Aloe "Christmas Carole" - Cactus Club

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Aloe "Christmas Carole"

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 Aloe "Christmas Carole" is a relatively recent introduction, but has become practically an overnight sensation amongst succulent enthusiasts. Plants which have been grown in good light produce a remarkable degree of coloration in their leaves, with the leaf margins, and "teeth" bearing carmine to deep red coloration, against a greenish/grey background; in addition, my plant also exhibits a high degree of pale yellow variegation (which is not always evident on the photographs of this variety which I have seen on the web). This is a smallish plant, usually available in small pots with rosettes from about 3 to 6 inches across, but older plants may eventually reach a height and diameter to nearly 12 inches. Even at smaller sizes, it produces numerous offsets at its base, and will eventually fill a larger planter with clusters of rosettes. It is also capable of producing a number of kiekis on its flower stems. These keikis provide another opportunity to propagate additional plants from this plant. This cultivar is a complex hybrid which involved several crosses with several species and cultivars. The following information comes from the website of San Marcos Growers, it provides some additional information on the parentage of this plant, as well as a few additional bits of information on its appearance and cold tolerance:


(San Marcos Growers is a nursery based in southern California - just north of Santa Barbara: while Aloe "Christmas Carol" may be a hardy perennial in Southern California - in most regions of the United States, it should be wintered indoors)

Aloe 'Christmas Carol' - This small aloe produces rosettes to under 1 foot tall and wide with 6 inch long deep green lance-shaped leaves that have vibrant dark raised red markings, some soft but spinelike, down the center and along the leaf margin. The flowers, which first appeared for us in fall, are reddish pink, though it is often described by others as orange. This Kelly Griffin hybrid is what Kelly calls a multi-generation hybrid that possibly includes the legendary and beautiful Aloe 'Doran Black' as a parent or at the least shares some of its appearance - 'Doran Black' is a Dick Wright hybrid that involved hybrid plants of Aloe rauhii crossed with A. descognsii. 'Christmas Carol' has all the beauty of 'Doran Black' with the addition of vibrant red colors in the leaves. It should prove a great plant for a small scale ground cover, in the rock garden or for container gardening. Plant in full sun to light shade (color best with brighter light) in a well-drained soil with occasional irrigation. Likely hardy to the mid 20's F but not well documented. This description of this plant is based on our research and our observations of it growing at the nursery, in our own garden and in other gardens.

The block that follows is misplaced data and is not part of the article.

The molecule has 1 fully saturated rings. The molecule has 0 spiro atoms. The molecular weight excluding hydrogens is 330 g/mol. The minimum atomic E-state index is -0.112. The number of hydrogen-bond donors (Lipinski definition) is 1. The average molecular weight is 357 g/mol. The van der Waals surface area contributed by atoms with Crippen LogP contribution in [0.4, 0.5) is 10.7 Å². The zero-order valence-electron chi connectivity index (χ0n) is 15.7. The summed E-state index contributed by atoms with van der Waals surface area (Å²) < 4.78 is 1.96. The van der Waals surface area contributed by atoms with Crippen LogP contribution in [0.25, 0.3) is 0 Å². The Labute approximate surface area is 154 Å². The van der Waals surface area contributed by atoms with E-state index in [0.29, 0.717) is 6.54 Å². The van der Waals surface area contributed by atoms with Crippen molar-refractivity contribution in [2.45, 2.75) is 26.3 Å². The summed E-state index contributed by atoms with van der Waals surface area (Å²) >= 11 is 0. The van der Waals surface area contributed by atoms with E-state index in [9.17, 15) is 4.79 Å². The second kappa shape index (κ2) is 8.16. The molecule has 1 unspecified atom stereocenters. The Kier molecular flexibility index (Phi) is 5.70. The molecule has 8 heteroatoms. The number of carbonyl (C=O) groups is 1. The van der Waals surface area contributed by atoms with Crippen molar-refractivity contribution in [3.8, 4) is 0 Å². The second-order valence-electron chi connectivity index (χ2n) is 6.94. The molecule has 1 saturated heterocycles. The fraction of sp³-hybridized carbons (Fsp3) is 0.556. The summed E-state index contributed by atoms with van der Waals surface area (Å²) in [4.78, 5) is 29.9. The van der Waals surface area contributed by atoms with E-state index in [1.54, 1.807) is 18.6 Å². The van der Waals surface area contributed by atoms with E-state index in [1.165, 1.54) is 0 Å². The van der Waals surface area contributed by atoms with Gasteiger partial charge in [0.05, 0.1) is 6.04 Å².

This is an easy and undemanding plant; it does well with my basic recommendations for growing cacti and other succulents. The key to producing a plant with exceptional color is to grow it in very good light: preferably (when adequately acclimatized), to be grown outdoors to benefit from summer temperatures and direct sunlight. It makes an excellent addition to a summer succulent planter, to be over-wintered indoors. While this plant can be maintained year round as a house plant, and will produce reasonable growth when grown indoors by a sunny window; even under the best of circumstances, its colors will be muted at best, and may tend to acquire a rather insipid coloration under less than optimal lighting conditions. While it appears that this plant may survive very brief periods of hard frosts, I believe that it should not be subjected to extended periods of very cool temperatures - even during its winter dormancy.  During this dormancy, I suspect that it should probably be maintained at temperatures above 50 degrees for best health (this is a nod to one of its suspected parent species (Aloe descognsii) a Madagascan species which is generally sensitive to extreme cold).



   My plant, being variegated , is not entirely stable, and will occasionally produce offsets with traits which are similar to aloe "Pink Blush". While I have not yet seen this plant in any of the "big box" nurseries, it has been available from a number of mail order nurseries, including The Glasshouse Works, and has been available locally (and seasonally) from Bakers Acres. I expect that in the near future, this plant will even find its way into the "Big Box" nurseries.



 
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